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Cyber Attacks on Ukraine Signal Need for Heightened Security

Four Tips to Proactively Improve Your Security Posture

Is cyber warfare in your crisis management plan? If not, it’s time to revisit your incident response plans and get proactive with your security as tensions rise in Eastern Europe. 

Recently, several Ukrainian government and bank websites were offline as a result of a massive distributed denial-of-service (DDoS) attack. Shortly following these attacks, a new “wiper” malware targeting Ukrainian organizations was discovered on hundreds of machines to erase data from targeted systems.  

Experts believe both security incidents were carried out by Russian cybercriminals or nation-state hackers, creating a new digital warfare environment that affects organizations worldwide.  

Now, on the heels of the Biden administration issuing new sanctions against Russian banks, the U.S. government is advising public and private organizations to heighten cybersecurity vigilance related to ransomware attacks carried out by the newly identified wiper malware. In fact, New York recently issued an “ultra high alert” as the state faces increased risk of nation-state sponsored cyber attacks.  

As cybercrime escalates and tensions mount, business leaders can take the following four steps to bolster security measures and remain better protected against potential risk: 

1. Evaluate Your Current Security Posture

Before implementing any new initiatives or overhauling existing measures, it’s important to evaluate the organization’s current security posture. This means taking a closer look at its attack surface, customer environments, vendor relationships, and other partnerships to understand an organization’s true exposure to malicious actors.  

Businesses that have proactively developed an incident response playbook are best prepared to evaluate their position, and large organizations likely have policies that cover geopolitical unrest. However, with the threats still unclear, even late adopters can allocate resources to strengthen their security posture in weeks or even days. 

2. Refer to CISA’s Shields Up Initiative  

The Cybersecurity and Infrastructure Security Agency (CISA) recently launched Shields Up, a free resource that features new services, the latest threat research, recommendations for business leaders, as well as actions to protect critical assets.  

Whether an IT security professional, or a top C-suite leader, all roles within an organization should familiarize themselves with Shields Up and the actionable advice recommended by CISA.  

Such advice includes reducing the likelihood of a damaging cyber intrusion; taking steps to quickly detect a potential intrusion; ensuring that the organization is prepared to respond if an intrusion occurs; and maximizing the organization’s resilience to a destructive cyber incident.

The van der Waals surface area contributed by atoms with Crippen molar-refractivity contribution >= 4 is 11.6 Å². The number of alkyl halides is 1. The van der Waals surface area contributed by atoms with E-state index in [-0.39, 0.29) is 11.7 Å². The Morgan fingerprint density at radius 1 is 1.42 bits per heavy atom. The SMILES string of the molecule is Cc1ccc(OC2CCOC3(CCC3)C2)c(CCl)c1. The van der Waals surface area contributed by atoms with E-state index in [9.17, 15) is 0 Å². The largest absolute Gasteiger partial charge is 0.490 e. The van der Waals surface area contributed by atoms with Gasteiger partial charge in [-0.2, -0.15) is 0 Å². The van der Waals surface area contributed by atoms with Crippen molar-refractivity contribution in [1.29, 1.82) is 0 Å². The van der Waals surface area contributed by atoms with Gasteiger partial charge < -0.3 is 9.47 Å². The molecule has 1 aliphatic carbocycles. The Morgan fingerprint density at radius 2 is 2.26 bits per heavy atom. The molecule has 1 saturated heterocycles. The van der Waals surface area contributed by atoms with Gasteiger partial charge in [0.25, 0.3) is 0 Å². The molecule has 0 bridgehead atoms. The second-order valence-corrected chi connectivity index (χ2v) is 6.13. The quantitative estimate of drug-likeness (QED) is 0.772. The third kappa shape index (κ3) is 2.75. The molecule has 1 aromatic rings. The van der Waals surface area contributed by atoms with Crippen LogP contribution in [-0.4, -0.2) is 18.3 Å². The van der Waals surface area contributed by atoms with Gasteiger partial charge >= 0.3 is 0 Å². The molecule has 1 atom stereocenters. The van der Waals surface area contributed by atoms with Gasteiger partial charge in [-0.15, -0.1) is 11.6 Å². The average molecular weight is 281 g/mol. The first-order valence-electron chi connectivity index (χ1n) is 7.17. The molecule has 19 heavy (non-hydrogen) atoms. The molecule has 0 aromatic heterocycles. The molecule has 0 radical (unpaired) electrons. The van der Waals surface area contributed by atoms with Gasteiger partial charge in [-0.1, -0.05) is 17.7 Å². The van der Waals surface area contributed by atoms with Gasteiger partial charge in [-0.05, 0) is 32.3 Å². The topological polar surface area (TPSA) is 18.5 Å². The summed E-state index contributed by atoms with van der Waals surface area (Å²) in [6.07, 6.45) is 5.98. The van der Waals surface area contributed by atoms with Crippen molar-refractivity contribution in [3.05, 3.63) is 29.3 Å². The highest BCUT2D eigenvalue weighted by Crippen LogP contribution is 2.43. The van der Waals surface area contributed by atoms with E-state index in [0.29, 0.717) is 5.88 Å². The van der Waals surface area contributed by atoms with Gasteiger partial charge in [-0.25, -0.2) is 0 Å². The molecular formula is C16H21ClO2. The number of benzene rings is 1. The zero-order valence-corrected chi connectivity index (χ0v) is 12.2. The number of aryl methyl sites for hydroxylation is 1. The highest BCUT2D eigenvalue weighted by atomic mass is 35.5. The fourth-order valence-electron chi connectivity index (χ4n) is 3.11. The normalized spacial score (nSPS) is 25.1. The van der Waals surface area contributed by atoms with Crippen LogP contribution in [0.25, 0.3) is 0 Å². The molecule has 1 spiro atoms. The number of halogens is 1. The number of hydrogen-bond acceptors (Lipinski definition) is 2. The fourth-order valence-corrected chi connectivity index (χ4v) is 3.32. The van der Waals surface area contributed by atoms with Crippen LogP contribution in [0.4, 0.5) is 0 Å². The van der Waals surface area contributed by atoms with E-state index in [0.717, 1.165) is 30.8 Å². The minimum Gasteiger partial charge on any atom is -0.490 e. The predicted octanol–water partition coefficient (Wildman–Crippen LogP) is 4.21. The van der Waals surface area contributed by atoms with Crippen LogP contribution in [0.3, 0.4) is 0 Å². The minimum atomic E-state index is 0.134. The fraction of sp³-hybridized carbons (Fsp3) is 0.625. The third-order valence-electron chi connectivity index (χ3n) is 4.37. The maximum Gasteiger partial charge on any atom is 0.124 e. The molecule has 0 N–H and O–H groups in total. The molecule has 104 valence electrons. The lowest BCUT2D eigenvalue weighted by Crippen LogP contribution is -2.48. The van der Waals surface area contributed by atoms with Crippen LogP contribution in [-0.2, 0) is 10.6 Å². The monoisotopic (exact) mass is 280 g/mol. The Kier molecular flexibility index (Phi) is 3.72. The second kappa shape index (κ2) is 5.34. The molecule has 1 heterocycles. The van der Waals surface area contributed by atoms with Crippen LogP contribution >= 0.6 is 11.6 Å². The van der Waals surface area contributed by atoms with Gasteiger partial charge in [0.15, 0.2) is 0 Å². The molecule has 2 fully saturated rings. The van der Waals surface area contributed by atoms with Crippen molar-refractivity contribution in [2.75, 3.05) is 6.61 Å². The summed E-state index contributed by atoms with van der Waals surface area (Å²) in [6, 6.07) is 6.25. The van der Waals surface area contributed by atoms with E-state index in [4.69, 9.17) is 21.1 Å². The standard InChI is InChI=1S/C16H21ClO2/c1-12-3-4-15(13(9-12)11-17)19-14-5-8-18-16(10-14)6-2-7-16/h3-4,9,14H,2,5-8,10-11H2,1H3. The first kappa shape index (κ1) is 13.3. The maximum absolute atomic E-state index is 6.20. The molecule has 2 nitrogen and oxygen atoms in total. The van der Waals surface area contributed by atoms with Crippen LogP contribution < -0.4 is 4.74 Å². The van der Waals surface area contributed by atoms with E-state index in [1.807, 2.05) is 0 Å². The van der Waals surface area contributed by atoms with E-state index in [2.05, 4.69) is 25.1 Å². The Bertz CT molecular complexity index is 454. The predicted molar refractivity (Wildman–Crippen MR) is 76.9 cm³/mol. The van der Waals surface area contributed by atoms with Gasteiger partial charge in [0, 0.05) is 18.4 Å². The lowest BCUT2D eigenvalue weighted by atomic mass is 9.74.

3. Prioritize Proactive Offensive Security Measures

Proactive cybersecurity testing is oftentimes an afterthought for business leaders when evaluating breach preparedness. In reality, enterprise security testing tools and penetration testing services that boost an organization’s cybersecurity posture from the onset should be a top priority, now more than ever before.  

While many tend to focus on the physical disruption nation-state attacks can cause, popular cybercriminal tactics like distributed denial-of-service and ransomware can be mitigated through proactive offensive security activities like Penetration Testing as a Service (PTaaS), red team, breach and attack simulation, or attack surface management. 

4. Understand that Security is Everyone’s Responsibility

The weakest link within any organization is its employees. Everyone working for, or with, the business should understand that security is everyone’s business – from the CEO to the seasonal intern, and even the third-party contractor.  

For this reason, organizations should implement frequent, hands-on security training, and regularly test the effectiveness of such training with simulated attacks to determine if more work needs to be done. After all, it only takes one accidental click on a malicious link to cripple an entire organization and its assets. 

During times of unrest, cybercrime skyrockets as individuals become distracted and increasingly vulnerable. It’s important to remain vigilant while the current attacks continue, even if an organization does not directly work with Ukraine or Russia.

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